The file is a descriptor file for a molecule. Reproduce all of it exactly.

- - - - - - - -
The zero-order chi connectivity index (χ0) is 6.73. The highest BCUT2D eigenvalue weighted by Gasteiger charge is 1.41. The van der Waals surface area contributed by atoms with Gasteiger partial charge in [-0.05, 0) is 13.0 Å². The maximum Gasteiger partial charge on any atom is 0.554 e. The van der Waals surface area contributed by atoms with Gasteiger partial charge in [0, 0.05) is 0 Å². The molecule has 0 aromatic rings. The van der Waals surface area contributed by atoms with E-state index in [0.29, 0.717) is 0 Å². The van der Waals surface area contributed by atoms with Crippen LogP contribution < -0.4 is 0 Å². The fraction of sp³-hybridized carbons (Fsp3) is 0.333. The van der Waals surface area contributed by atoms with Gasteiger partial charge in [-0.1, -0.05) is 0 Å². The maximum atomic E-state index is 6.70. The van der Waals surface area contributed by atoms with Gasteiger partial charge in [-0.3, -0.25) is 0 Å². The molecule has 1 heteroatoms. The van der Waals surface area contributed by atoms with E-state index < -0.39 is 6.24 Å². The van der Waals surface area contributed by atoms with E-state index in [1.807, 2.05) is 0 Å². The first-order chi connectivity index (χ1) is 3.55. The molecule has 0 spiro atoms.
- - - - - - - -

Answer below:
The zero-order chi connectivity index (χ0) is 6.73. The highest BCUT2D eigenvalue weighted by Gasteiger charge is 1.41. The van der Waals surface area contributed by atoms with Gasteiger partial charge in [-0.05, 0) is 13.0 Å². The maximum Gasteiger partial charge on any atom is 0.554 e. The van der Waals surface area contributed by atoms with Gasteiger partial charge in [0, 0.05) is 0 Å². The molecule has 0 aromatic rings. The van der Waals surface area contributed by atoms with E-state index in [0.29, 0.717) is 0 Å². The van der Waals surface area contributed by atoms with Crippen LogP contribution < -0.4 is 0 Å². The fraction of sp³-hybridized carbons (Fsp3) is 0.333. The van der Waals surface area contributed by atoms with Gasteiger partial charge in [-0.1, -0.05) is 0 Å². The maximum atomic E-state index is 6.70. The van der Waals surface area contributed by atoms with Gasteiger partial charge in [-0.3, -0.25) is 0 Å². The molecule has 1 heteroatoms. The van der Waals surface area contributed by atoms with E-state index < -0.39 is 6.24 Å². The van der Waals surface area contributed by atoms with E-state index in [1.807, 2.05) is 0 Å². The first-order chi connectivity index (χ1) is 3.55. The molecule has 0 spiro atoms.